Thursday, April 15, 2010

Subs and Dubs... Foreign Film Watching

SUBTITLES VS. DUBBING: THE GREAT AMERICAN DEBATE

Watching foreign films can always be a tricky thing. Not only getting them here to the U.S., but also the viewing experience itself. Despite some of our best efforts, few of us will ever be fluent in multiple languages. Leaving those of us who still want to watch these works of cinematic art with only a couple of viable options.

First, there's the subtitle. The upside of these are quite obvious. You get the film in its original language, the way the filmmakers intended it to be presented. You might not always realize it, but the way an actor utilizes their voice really develops the character they intend to portray. It'd be hard to imagine a scene, such as the Daniel Plainview church scene in There Will be Blood, through the vocal aspects of someone trying to mimic that emotion.

Let's be honest though, subtitles are not without their downsides. First, and I hate to say this is a downside, but too many, the notion of reading and watching a film just doesn't mix. While I would argue a talent for it comes with repetition, subtitles can at times be distracting. As well you may miss various actor subtleties during high dialogue moments. Not to mention not all synchronization people share the same notion of timing. I've seen some films where multiple lines of subtitles whisk by in a second, while others linger for seemingly ever.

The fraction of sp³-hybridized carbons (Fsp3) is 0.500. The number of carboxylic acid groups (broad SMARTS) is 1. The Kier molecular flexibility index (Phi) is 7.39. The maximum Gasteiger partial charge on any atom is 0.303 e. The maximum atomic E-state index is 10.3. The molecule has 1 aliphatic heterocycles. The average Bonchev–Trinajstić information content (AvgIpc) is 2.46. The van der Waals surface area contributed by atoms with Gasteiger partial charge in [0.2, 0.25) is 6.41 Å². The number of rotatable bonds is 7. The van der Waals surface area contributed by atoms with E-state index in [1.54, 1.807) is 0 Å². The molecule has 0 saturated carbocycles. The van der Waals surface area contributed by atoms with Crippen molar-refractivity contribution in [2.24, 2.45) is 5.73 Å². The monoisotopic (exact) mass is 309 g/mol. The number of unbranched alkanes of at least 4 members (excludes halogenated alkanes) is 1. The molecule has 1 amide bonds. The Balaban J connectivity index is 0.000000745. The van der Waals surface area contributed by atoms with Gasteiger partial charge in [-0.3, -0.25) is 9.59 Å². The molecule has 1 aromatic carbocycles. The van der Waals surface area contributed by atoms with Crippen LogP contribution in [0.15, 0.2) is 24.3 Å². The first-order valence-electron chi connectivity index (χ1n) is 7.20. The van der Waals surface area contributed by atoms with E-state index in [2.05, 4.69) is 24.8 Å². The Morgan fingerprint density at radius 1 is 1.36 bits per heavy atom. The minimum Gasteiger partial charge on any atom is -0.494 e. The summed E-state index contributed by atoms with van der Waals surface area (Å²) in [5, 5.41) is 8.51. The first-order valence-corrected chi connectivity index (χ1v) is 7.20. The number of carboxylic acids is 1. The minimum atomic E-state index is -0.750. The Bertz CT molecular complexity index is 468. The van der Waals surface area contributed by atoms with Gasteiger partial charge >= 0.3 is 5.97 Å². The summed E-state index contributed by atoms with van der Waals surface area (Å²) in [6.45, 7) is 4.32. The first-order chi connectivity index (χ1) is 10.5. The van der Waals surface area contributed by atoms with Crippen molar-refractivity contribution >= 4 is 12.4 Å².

For those who find these variations annoying, there's always voice dubbing. On the plus side you get the vocal English so desperately wanted. It requires no reading, and it allows you to fully concentrate on the events occurring in each scene.

At the same time, I find it's downsides are more noticeable. First, not all voice actors are created equal. If you get one with a flat tone, or lacking range, it can greatly diminish your opinion of a movie. As well there is a more blatant synchronizing problem. Try as they may, there's just no way to make english words line up with every foreign language. With certain languages this can be incredibly obvious (Japanese is without a doubt the most prevalent example). Much like distracting subtitles, badly placed dubs during key scenes can add a comical, or annoyance, factor to a scene that needs very little of it.